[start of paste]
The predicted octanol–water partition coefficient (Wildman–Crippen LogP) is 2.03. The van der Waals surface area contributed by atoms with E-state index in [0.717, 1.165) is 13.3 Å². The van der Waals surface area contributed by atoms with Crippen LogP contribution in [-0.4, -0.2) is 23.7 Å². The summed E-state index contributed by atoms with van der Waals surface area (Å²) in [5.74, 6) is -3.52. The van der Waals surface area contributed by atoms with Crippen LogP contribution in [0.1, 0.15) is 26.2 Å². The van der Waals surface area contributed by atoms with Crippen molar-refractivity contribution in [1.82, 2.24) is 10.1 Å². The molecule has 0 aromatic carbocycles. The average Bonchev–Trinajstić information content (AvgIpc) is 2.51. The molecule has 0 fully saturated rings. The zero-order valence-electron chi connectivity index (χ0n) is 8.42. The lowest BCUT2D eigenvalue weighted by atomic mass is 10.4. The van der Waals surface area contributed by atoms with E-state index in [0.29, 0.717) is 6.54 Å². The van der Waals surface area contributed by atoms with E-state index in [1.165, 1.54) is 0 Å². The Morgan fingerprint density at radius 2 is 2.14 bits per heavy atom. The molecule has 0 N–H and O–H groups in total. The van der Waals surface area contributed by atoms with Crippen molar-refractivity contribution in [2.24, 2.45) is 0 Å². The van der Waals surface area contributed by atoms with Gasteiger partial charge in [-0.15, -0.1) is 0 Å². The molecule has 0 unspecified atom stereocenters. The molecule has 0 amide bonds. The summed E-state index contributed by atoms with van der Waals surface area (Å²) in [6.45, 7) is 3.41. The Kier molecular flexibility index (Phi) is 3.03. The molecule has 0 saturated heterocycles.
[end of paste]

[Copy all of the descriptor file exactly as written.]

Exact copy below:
The predicted octanol–water partition coefficient (Wildman–Crippen LogP) is 2.03. The van der Waals surface area contributed by atoms with E-state index in [0.717, 1.165) is 13.3 Å². The van der Waals surface area contributed by atoms with Crippen LogP contribution in [-0.4, -0.2) is 23.7 Å². The summed E-state index contributed by atoms with van der Waals surface area (Å²) in [5.74, 6) is -3.52. The van der Waals surface area contributed by atoms with Crippen LogP contribution in [0.1, 0.15) is 26.2 Å². The van der Waals surface area contributed by atoms with Crippen molar-refractivity contribution in [1.82, 2.24) is 10.1 Å². The molecule has 0 aromatic carbocycles. The average Bonchev–Trinajstić information content (AvgIpc) is 2.51. The molecule has 0 fully saturated rings. The zero-order valence-electron chi connectivity index (χ0n) is 8.42. The lowest BCUT2D eigenvalue weighted by atomic mass is 10.4. The van der Waals surface area contributed by atoms with E-state index in [0.29, 0.717) is 6.54 Å². The van der Waals surface area contributed by atoms with E-state index in [1.165, 1.54) is 0 Å². The Morgan fingerprint density at radius 2 is 2.14 bits per heavy atom. The molecule has 0 N–H and O–H groups in total. The van der Waals surface area contributed by atoms with Crippen molar-refractivity contribution in [2.24, 2.45) is 0 Å². The van der Waals surface area contributed by atoms with Gasteiger partial charge in [-0.15, -0.1) is 0 Å². The molecule has 0 unspecified atom stereocenters. The molecule has 0 amide bonds. The summed E-state index contributed by atoms with van der Waals surface area (Å²) in [6.45, 7) is 3.41. The Kier molecular flexibility index (Phi) is 3.03. The molecule has 0 saturated heterocycles.